BERESTECHKO (Pol. Beresteczko), small town in Volhynia, Ukraine; until 1795 and from 1919 to 1939 within Poland. Jewish settlement there is first mentioned in a document dated 1569. Until 1648 the number of Jews exceeded 1,000. About 200 families perished in Berestechko during the *Chmielnicki massacres in 1648 -49. In the battle fought at Berestechko between the Cossacks and Poles in 1651 some 1,000 Jews fought on the Polish side, according to Nathan Nata *Hannover . There were 872 Jews registered in the community in 1765, of whom 632 lived in the town. It was devastated by a pestilence at the end of the 18th century. Rehabilitated shortly afterward, the community numbered 1,927 in 1847, 2,251 in 1897 (45% of the total population), and 2,210 in 1931 (total population 6,514). Between the World Wars the economic situation deteriorated. Most Jewish industry consisted of small enterprises processing
agricultural produce for the local market. In addition, 177 shops of the town's 234 belonged to Jews, and they were the majority among artisans, accounting for 28 of 30 tailors and 18 of 19 furriers. A Hebrew school and a public library functioned and served as a cultural center for local Jews.
In September 1939 the Soviets annexed Berestechko, nationalized the economy, closed all Jewish communal institutions, and disbanded all parties and organization. The Hebrew school was turned into a Yiddish one.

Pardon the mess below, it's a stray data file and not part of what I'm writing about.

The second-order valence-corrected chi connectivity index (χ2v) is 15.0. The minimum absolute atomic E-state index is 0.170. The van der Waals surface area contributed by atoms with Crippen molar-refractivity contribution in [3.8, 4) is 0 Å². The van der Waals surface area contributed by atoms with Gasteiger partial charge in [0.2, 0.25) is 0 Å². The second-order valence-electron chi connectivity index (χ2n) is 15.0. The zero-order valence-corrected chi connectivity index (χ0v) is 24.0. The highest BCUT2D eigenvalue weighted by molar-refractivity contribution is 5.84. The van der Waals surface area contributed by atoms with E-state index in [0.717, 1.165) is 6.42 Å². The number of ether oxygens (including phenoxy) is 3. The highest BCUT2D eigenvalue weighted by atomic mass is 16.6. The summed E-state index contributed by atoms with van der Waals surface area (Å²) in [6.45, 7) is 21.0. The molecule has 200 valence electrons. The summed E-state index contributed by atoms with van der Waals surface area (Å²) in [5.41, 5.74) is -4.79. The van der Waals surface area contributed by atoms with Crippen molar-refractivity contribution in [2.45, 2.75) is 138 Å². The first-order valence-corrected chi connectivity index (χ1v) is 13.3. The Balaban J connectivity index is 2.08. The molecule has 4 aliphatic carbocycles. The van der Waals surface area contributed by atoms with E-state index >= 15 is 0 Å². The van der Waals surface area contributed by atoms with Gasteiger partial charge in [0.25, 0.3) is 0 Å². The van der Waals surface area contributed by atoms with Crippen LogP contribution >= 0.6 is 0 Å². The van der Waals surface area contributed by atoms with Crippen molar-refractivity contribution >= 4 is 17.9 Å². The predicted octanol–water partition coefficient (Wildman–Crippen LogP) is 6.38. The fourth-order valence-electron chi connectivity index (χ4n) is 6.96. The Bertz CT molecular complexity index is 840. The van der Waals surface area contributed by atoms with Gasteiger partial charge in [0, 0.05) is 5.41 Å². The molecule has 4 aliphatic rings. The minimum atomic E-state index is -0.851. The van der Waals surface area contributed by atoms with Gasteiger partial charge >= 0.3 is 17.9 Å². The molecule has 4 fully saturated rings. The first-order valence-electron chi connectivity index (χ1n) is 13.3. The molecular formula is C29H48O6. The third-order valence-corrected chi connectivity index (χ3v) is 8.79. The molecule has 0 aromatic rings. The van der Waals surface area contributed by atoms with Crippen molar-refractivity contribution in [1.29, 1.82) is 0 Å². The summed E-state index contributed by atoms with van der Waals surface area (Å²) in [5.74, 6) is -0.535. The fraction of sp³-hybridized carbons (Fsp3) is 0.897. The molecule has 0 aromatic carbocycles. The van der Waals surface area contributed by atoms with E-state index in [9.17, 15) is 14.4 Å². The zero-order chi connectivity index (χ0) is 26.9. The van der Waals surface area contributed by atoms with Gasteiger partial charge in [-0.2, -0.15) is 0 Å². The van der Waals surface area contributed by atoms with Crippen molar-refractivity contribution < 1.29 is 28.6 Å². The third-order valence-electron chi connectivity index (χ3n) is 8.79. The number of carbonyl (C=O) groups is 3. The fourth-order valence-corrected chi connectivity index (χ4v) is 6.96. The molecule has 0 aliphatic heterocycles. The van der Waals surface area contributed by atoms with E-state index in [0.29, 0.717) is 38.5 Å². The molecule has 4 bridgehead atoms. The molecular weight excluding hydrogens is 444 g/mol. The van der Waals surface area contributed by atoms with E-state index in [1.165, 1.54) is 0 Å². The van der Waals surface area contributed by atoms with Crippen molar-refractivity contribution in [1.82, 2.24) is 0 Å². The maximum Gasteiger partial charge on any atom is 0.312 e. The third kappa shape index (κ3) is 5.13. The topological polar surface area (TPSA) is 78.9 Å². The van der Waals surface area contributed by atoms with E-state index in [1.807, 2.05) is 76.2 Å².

On June 23, 1941, the Germans captured the city. On August 8 German police with the help of local Ukrainians rounded up 300 Jewish men and executed them near the local castle. A Judenrat was chosen from among former public activists and a heavy tax was levied on the Jews. From October 5 to 14 a ghetto was set up, surrounded by barbed wire. Some needed artisans were housed in separate quarters. Later Jews from nearby villages were brought in, causing great crowding in living quarters. From September 7 to 9, 1942, the ghetto population was murdered, with only a few managing to escape and hide. Berestechko was recaptured by the Soviet Army on April 24, 1944. The few survivors who returned from the Soviet Union found their homes in ruins.
PK Polin: Volhin ve-Polesie, S.V.
[Aharon Weiss /
Shmuel Spector (2nd ed.)]
Source: Encyclopaedia Judaica. © 2008 The Gale Group. All Rights Reserved.